Sunday, 20 December 2015

Book Review: "Leviathan Wakes" by James SA Corey

When I first came across Leviathan Wakes by James SA Corey, it was sitting proudly on a bookshelf in Chapters with its grand cover showing off. I decided I just HAD to read it. Eventually.

Cut to last month when I saw a preview for the currently airing TV adaptation of it. There was only a month before the show's premier so I quickly bought and finished the novel. I've yet to see the TV series so I will only talk about the book.

James SA Corey is actually a psydoneum for two different writers, one a fantasy novelist, the other an ex-game developer. Or something like that. Anyways, I've never read anything else by these two guys other than Leviathan. And they really hit a homerun with this. It's thrilling, has cool, fully formed environments, and great characters that we learn to care more and more about throughout the novel.

I was really surprised by Leviathan Wakes. I was expecting writing on par with an author like Iain M. Banks, for example. As much as I have enjoyed the Iain Banks novels I have read, I don't consider them energetic thrillers. Banks' writing is very deep and descriptive. He takes his time painting pictures with his prose and building characters right down to the pores on their skin. I enjoy this, but in a different way that I enjoy a novel like Leviathan Wakes. 

I admire Leviathan Wakes because it is thrilling from start to finish. The authors write in a way that effectively builds worlds like Banks, while at the same time keeping the reader consistently excited with their fastpaced and quick prose. It's not exactly sparse writing. Just clear and refreshing. The structure is similar to what GRR Martin has done with his Song of Ice And Fire series, where each chapter follows only one of the POV characters. This is a great tool for the authors to develop the characters in a way the really gets the reader to' care for them.

There are two main POV characters in Leviathan Wakes. There is James Holden, an officer on an outer planets ice freighter left in charger after his ship is destroyed by an apparent Mars ship. And then there's Detective Miller, who at the beginning of this tale is tasked with finding an Earth runaway named Julie Mao. Their stories come together as they end up involved in the conspiracy of a corporation with a lethal alien weapon as war breaks out on inner and outer planets.

Sounds like a great idea for a series, eh? And this is only the first book in an ongoing series. I love the world because it's not a future where humanity has conquered the vast reaches of space. No, this version of humanity is at the time of these events limited to our solar system. That's different because one usually expects a universe that has been conquered in these types of novels.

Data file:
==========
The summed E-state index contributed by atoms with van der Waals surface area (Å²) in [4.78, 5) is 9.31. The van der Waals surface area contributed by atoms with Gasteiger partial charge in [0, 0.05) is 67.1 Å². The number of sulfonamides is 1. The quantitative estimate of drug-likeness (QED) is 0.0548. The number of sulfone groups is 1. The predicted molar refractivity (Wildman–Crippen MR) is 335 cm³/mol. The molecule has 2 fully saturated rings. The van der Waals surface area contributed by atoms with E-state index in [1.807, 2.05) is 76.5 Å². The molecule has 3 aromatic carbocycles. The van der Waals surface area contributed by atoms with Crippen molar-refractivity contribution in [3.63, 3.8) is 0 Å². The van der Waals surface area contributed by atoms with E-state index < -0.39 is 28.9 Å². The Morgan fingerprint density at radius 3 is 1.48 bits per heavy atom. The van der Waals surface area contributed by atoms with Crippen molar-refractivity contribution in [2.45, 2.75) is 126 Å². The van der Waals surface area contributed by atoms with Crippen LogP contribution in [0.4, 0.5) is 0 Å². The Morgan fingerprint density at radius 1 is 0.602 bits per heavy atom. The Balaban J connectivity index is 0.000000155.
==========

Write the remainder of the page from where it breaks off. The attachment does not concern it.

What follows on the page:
I have an opinion that some science-fiction writers ands fans may find offensive. Kind of. I'm referring to those who insist that science-fiction is "real" literature like and that books like those of Banks and M. John Harrison should be eligible for the same awards that authors like Ian McEwan are considered for. I'm not arguing that. Iain M. Banks is the perfect example of an SF writer whose genre fiction feels just as "literary" as any Booker nominee. But not all genre fiction is like that, and these sensitive fans shouldn't be embarrassed. Maybe I'm over thinking this, but there are those who feel this way.

I'm referring of course to my opinion that Leviathan Wakes is not "literary" sci-fi like those two popular authors I mentioned above. I should probably state that it's more of a fact but for now it's my opinion.

What may be more controversial (maybe) is the fact that while reading James SA Corey's Space Opera I was periodically reminded of Michael Crichton. Now, obviously Michael Crichton is the type of writer who panders mainly to the blockbuster fiction crows. You know, airport novels. Reading a Crichton novel is like watching a blockbuster thriller. And that's why I love his writing. He knows exactly how to write a successful pageturner.

I bring this up not only because it went through my head while reading Leviathan Wakes, but because it's a good point of comparison. Iain M. Banks writes literary science-fiction, while the duo known as James SA Corey writes escapist thriller science-fiction (or blockbuster SF, but certainly not airport fiction).

Another reason I bring this up is as a way to defend Crichton, who I feel doesn't get enough recognition from the science-fiction community. He doesn't just write "pure entertainment" like many say. He writes great science based plots. And like James SA Corey, they also happen to be entertaining as hell.

So if you haven't already read Leviathan Wakes, I highly recommend doing so. I personally loved it and look forward to continuing onto the many sequels. I've heard it describe as "Game of Thrones" in space. I disagree, because unlike those books, Leviathan Wakes is relentlessly enjoyable without dragging at any point. Enjoy.

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